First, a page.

The number of mobile phone users continues to increase rapidly, and is estimated to reach 5.7 billion worldwide by 2020. The vast majority of those devices are smartphones, which have more than 80 percent of the U.S. mobile device market. Whether you are looking to become a new smartphone user, or you’re a smartphone veteran looking for your next device, choosing the smartphone which is right for you can seem like a difficult task. However, you can simplify your decision quite a bit just by learning about smartphone operating systems (OS). After all, given the numerous devices available, it’s not hard to find a phone with the speed, memory, connectivity, screen size, or keyboard you are looking for. The difficult part is often finding the software that will make the most out of your smartphone experience; the mobile OS is the foundation for all mobile software.
Operating System Market Share - The Big Two
There are currently two major players in the U.S. smartphone OS market: iOS (Apple) and Android (Google), which between them control 99 percent of the market. Between 2007 and 2008, the smartphone OS marketplace was shaken up by the entry of Apple’s iOS and Google’s Android. Since then, previous market leader Blackberry OS has been overtaken by the new mobile OS market leaders, with Apple holding 54 percent of the market and Android with 45 percent. Blackberry stopped making mobile devices in late 2016. Windows Phone OS has shrunk to below one percent of the U.S. market, with Microsoft indicating it will no longer bring hardware and feature updates to Windows Phone.
While Android and iOS are in a fairly tight race for U.S. market share, it is by no means close on a global scale. Statcounter shows Android with nearly 73.5 percent of the world market compared to 19.9 percent of mobile iOS. This is effectively a duopoly. But the two OS utilize different business models. Apple controls both the iOS software and the smartphone hardware; it tends to have the market share lead in developed countries. Google's Android OS runs on devices produced by a variety of companies and tends to compete very well in developing countries.
After Steve Jobs passed away, competitor Nokia’s CEO said that Jobs will be remembered for his simple, elegant designs. Apple's trademark simple elegance certainly rings true for iOS. Given this and the fact that all iOS apps must conform to the iOS user interface (UI) standards, the ease of use for iOS UI is unsurpassed. While Android’s UI might not be as elegant as iOS, Android does have its own advantages. Android’s UI is highly configurable. Take Android widgets, for example. To get interactive information out of an app in iOS, you have to load the app and view it. In Android, you may configure a widget and interact with that information in a dashboard like view. The availability of mobile applications across iOS and Android has exploded. The top 10 smartphone apps by users in the U.S. who are age 18 and above looks like this (June 2017, comScore Mobile Metrix):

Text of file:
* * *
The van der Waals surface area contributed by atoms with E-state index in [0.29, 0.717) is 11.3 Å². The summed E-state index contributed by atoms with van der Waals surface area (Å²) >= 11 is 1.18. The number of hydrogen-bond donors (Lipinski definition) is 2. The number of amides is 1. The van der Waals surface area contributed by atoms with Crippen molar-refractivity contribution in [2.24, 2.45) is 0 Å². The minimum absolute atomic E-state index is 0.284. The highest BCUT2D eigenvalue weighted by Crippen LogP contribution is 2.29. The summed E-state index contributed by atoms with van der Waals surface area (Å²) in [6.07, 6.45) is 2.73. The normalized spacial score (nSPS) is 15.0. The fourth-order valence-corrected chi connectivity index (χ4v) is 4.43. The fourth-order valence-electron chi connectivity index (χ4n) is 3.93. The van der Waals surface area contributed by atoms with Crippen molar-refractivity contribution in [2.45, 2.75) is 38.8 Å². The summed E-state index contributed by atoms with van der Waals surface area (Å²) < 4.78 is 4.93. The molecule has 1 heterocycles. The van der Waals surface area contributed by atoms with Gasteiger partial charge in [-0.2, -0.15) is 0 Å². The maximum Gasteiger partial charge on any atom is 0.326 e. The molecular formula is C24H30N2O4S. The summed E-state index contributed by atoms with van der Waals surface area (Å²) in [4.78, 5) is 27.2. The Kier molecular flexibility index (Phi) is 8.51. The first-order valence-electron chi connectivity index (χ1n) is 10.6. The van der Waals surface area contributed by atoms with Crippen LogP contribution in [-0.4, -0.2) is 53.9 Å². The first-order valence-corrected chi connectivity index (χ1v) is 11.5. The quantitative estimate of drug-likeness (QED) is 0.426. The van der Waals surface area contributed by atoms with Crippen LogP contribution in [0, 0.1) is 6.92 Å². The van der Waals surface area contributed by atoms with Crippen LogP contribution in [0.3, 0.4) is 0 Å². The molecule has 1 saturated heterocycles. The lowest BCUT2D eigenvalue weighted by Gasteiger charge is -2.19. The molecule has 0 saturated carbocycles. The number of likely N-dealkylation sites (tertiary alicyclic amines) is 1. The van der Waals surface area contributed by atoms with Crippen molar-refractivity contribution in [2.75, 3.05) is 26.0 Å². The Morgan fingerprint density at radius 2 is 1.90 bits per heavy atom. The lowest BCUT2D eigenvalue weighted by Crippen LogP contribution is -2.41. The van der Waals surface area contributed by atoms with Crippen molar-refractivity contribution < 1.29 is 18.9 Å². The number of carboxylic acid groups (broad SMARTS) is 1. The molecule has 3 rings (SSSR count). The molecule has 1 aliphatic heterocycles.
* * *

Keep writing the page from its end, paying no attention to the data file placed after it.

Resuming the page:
|Top Smartphone Apps|
While the UI may be the foundation of the smartphone experience, most users will spend the bulk of their time using their favorite apps. For sheer volume of apps, Android and iOS stand head and shoulders over all others. Apple’s App Store has more than 2.2 million apps available and the Android Market called Google Play has more than 2.8 million available as of March 2017. Android users may also download apps outside of the Android market, which increases the number of potentially available apps. However, the apps which a user may download can also be restricted by carriers, so be sure to check their policies before you assume the app you want will be available on your new smartphone. Apps for iOS generally have to be downloaded through Apple’s App Store. Some smartphone users will “jailbreak” or “root” their phone in order to circumvent these restrictions, but this practice can carry consequences like voiding manufacturers' warranties and violating carrier service agreements.
For security and quality control, Apple’s App Store is the strictest, as all applications are manually reviewed for security, conformance with Apple’s standards for functionality, and adherence to the iOS user interface. In this way, Apple is able to maintain a secure, seamless, consistent user experience for iOS users. Of course, the flip side of this is that some iOS users complain about Apple’s censorship of apps which might compete with Apple’s products.
Google Play has an automatic review process which is more permissive than the App Store, which is one reason the growth in the number of Android applications is greater than for iOS. Many Android users enjoy the “freedom of choice” they have, but this comes with a flip side as well. Android applications have less consistency in terms of their user interfaces and are more prone to security risk. Google will, of course, remove any known malicious apps from the Google Play store and will also remotely remove them from user mobile devices. Android users may also choose from a broad range of mobile security apps to help mitigate security threats.